To improve health and vitality and to fend off disease, we’re simply told to include a variety of fruits and vegetables in our daily diets. Growing, harvesting, shipping, and storing all affect nutritional content and nearly all food preparation processes reduce the amount of nutrients in foods. As nothing about nutrition is really simple, it holds true that processing and cooking methods affect various foods differently. Food exposed to high heat, light and oxygen experience the highest nutrient loss. While cooking can degrade some nutrients, it can also enhance the bioavailability of other nutrients.
When it comes to cooking vegetables, there are always tradeoffs and there are numerous factors that determine how much the cooking of foods decreases the nutritional value. For example, raw carrots contain polyphenols that are destroyed by cooking. At the same time, boiled carrots have significantly higher levels of carotenoids. Fresh tomatoes have lower lycopene content than cooked tomatoes. For many plant foods, cooking breaks down thick, hard to digest cell walls creating more absorbable nutrients. Cooking also destroys potentially harmful microorganisms that may be present in our food supply.
Water soluble vitamins such as vitamin C, vitamin B complex, and polyphenols are the most likely to degrade during cooking, while fat soluble compounds such as vitamins A, D, E, and K, and some antioxidants are more likely to be retained. The shortest cooking methods as well as cooking methods that use little or no water, appear to be the best at retaining maximum nutrition levels. These three factors help determine how much nutritional value is maintained or lost through cooking:
Amount of water: Unless you are making soup or stew or otherwise intend to consume cooking water, it’s best not to boil vegetables. During boiling, much of the water soluble vitamins will leach out into the water. If you throw that water down the drain, you’re throwing away your vitamins and minerals too. Using the water to cook rice or couscous for example recaptures many of those lost nutrients.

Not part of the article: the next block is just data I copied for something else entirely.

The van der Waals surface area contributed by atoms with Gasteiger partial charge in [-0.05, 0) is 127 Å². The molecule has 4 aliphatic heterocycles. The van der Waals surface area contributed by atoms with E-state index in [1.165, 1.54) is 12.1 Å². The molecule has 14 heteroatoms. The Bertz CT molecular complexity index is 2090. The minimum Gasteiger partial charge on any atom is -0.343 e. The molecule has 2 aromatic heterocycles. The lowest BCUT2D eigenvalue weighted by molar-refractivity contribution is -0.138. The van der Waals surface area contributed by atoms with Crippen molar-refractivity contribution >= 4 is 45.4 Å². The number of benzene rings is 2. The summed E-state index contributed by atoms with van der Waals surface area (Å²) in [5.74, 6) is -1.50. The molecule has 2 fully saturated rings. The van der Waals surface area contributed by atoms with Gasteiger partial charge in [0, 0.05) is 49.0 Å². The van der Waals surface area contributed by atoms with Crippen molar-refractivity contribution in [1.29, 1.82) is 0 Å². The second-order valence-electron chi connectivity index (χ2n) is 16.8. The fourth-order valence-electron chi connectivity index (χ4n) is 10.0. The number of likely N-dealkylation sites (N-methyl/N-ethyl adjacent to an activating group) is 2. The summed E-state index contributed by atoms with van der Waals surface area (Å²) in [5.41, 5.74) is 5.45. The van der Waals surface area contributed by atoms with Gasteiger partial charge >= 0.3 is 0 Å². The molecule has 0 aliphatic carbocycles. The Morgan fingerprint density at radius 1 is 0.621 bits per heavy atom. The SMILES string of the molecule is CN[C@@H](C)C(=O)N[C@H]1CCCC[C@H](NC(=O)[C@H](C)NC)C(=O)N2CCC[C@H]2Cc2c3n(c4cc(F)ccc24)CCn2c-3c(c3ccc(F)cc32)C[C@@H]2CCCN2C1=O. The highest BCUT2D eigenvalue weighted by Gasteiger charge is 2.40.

The heat factor: To retain as many nutrients as possible, limit the amount of time food is exposed to heat. Fried food has the highest nutrient loss. Roasting or grilling are better methods for retaining nutrients of some vegetables such as asparagus, broccoli and peppers.
Timing is everything: The longer the cooking time, the more damaging the nutrient loss. There are no valid reasons to expose food to high heat for extended periods of time. Cooking a vegetable for a short time, even for a minute or two, can enhance its digestibility.
The best cooking methods for minimizing nutrient loss:
- Pressure cooking creates steam using a very small amount of water, seals the nutrients inside the cooker, and quickly cooks the vegetables while retaining both color and nutrients.
- Steaming is a very effective way to cook vegetables and retain nutrients. Bringing a small amount of water to a boil before adding vegetables to the steamer is best. Tossing steamed veggies in a small amount of healthy oil helps to boost nutrient absorption.
- Microwaving requires very little water and is the most rapid method of cooking so there is very little nutritional loss. Microwaving also preserves the maximum amount of antioxidants.
- Sautéing vegetables over high heat in a little bit of oil for a short time also minimizes nutrient loss and helps the body utilize fat soluble nutrients.
The best vegetables are the ones you will eat and enjoy. To get the most benefit from your vegetables and the widest range of nutrients, enjoy them in a variety of ways. Buy fresh, in season vegetables and eat them as soon as possible to get the most health benefits.
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